Tigers have been recorded rarely attacking and killing calves especially if the calves become separated from their mothers, are stranded from their herd or are orphaned. Adults are largely invulnerable to natural predation. There is a singular anecdotal case of a mother Asian elephant allegedly being killed alongside her calf, however this may well be dubious.[42][43] In 2011 and 2014, two instances were recorded of tigers successfully killing adult elephants; one by a single tiger in Jim Corbett National Park on a 20-year old elephant, and another on a 28-year old elephant in Kaziranga National Park further east, which was killed and eaten by several tigers at once.[44]


Bulls will fight one another to get access to oestrous females. Strong fights over access to females are extremely rare. Bulls reach sexual maturity around the age of 12–15. Between the age of 10 and 20 years, bulls undergo an annual phenomenon known as "musth". This is a period where the testosterone level is up to 100 times greater than non-musth periods, and they become aggressive. Secretions containing pheromones occur during this period, from the paired temporal glands located on the head between the lateral edge of the eye and the base of the ear.[45]

The gestation period is 18–22 months, and the female gives birth to one calf, only occasionally twins. The calf is fully developed by the 19th month, but stays in the womb to grow so that it can reach its mother to feed. At birth, the calf weighs about 100 kg (220 lb), and is suckled for up to three years. Once a female gives birth, she usually does not breed again until the first calf is weaned, resulting in a four to five year birth interval. Females stay on with the herd, but mature males are chased away.[46]

Asiatic elephants reach adulthood at 17 years of age in both sexes.[47] Elephants' life expectancy has been exaggerated in the past. They live on average for 60 years in the wild and 80 in captivity.[4]

Generation length of the Asian elephant is 22 years.[48]

Females produce sex pheromones. A principal component thereof, (Z)-7-dodecen-1-yl acetate, has also been found to be a sex pheromone in numerous species of insects.[49][50]

Interaction with humans

At most seasons of the year, Asian elephants are timid and much more ready to flee from a foe than to attack. However, solitary rogues are frequently an exception to this rule, and sometimes make unprovoked attacks on passers-by. Rogue elephants sometimes take up a position near a road, making it impassable to travellers. Females with calves are at all times dangerous to approach. When an Asian elephant makes a charge, it tightly curls up its trunk and attacks by trampling its victim with feet or knees, or, if a male, by pinning it to the ground with its tusks. During musth, bulls are highly dangerous, not only to human beings, but also to other animals. At the first indications, trained elephants are secured tightly to prevent any mishaps. There is also one case of a rogue elephant having actually consumed a human, an attack merited to be extremely unnatural. The elephant, a rogue female, had previously lost her calf to an accident involving farmers. This grievous loss led the elephant to target humans first as a threat, and then as a food source as her mental state deteriorated until she was finally killed and later dissected, revealing through DNA analysis that she had indeed consumed human flesh. The incident was revealed to the general public in several articles and in the Animal Planet documentary "World's Deadliest Towns: Man-Eating Elephant".[51]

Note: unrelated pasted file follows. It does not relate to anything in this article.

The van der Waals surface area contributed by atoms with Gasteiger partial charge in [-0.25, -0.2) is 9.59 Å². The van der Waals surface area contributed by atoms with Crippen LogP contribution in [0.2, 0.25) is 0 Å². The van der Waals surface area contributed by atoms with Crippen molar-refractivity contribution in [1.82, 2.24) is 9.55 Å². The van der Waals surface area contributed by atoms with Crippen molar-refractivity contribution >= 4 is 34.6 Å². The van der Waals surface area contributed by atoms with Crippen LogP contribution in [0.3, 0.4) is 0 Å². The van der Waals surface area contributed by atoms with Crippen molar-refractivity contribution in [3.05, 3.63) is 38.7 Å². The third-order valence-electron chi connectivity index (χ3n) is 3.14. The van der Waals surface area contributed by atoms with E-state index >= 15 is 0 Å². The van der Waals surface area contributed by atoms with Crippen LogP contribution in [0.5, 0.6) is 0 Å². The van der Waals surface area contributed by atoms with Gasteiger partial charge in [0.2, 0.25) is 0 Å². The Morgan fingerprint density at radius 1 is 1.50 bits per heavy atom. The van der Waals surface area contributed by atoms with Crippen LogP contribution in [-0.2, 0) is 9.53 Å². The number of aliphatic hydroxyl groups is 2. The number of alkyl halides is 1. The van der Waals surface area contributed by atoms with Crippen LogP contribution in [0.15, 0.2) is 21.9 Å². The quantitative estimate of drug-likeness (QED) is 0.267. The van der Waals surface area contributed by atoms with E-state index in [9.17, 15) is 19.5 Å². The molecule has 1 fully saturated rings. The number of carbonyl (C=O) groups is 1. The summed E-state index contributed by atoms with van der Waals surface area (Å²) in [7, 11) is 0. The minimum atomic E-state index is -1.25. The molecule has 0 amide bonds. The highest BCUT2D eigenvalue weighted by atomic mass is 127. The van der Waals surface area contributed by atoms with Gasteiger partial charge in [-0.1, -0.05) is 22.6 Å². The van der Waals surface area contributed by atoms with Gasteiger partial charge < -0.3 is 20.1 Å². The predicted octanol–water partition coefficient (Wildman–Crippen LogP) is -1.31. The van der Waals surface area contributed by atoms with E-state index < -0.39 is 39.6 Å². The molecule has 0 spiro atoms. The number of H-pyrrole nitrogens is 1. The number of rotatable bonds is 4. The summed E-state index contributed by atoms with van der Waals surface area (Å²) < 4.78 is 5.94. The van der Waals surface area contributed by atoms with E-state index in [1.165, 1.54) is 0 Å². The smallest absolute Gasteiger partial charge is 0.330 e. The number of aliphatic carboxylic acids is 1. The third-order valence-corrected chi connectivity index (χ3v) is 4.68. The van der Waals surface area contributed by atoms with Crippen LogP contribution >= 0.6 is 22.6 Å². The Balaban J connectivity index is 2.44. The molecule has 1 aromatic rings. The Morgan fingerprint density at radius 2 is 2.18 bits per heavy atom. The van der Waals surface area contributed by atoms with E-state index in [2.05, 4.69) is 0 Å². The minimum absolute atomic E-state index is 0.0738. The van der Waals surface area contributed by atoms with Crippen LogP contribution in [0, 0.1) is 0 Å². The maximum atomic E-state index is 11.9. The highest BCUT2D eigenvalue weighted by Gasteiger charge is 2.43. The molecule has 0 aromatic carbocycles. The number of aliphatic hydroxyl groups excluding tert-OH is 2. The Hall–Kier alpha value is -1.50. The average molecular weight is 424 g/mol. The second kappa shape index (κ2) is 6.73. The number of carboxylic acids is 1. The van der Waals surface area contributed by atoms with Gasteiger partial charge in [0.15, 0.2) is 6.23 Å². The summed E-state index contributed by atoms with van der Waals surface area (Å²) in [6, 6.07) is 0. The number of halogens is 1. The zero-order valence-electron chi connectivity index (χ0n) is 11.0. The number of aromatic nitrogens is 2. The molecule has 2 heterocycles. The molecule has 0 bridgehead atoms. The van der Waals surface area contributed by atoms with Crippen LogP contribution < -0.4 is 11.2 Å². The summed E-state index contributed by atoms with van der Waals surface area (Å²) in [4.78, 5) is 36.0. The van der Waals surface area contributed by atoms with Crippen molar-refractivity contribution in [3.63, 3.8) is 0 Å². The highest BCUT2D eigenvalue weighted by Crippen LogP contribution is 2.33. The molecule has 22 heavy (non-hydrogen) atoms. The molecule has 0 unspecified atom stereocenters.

The first historical record of the domestication of Asian elephants was in Harappan times.[52] Ultimately, the elephant went on to become a siege engine, a mount in war, a status symbol, a beast of burden, and an elevated platform for hunting during historical times in South Asia.[53]

Elephants have been captured from the wild and tamed for use by humans. Their ability to work under instruction makes them particularly useful for carrying heavy objects. They have been used particularly for timber-carrying in jungle areas. Other than their work use, they have been used in war, in ceremonies, and for carriage. It is reported that war elephants are still in use by the Kachin Independence Army (KIA) to take control of Kachin State in northern Myanmar from Myanmar's military. The KIA use about four dozen elephants to carry supplies.[54] They have been used for their ability to travel over difficult terrain by hunters, for whom they served as mobile hunting platforms. The same purpose is met in safaris in modern times.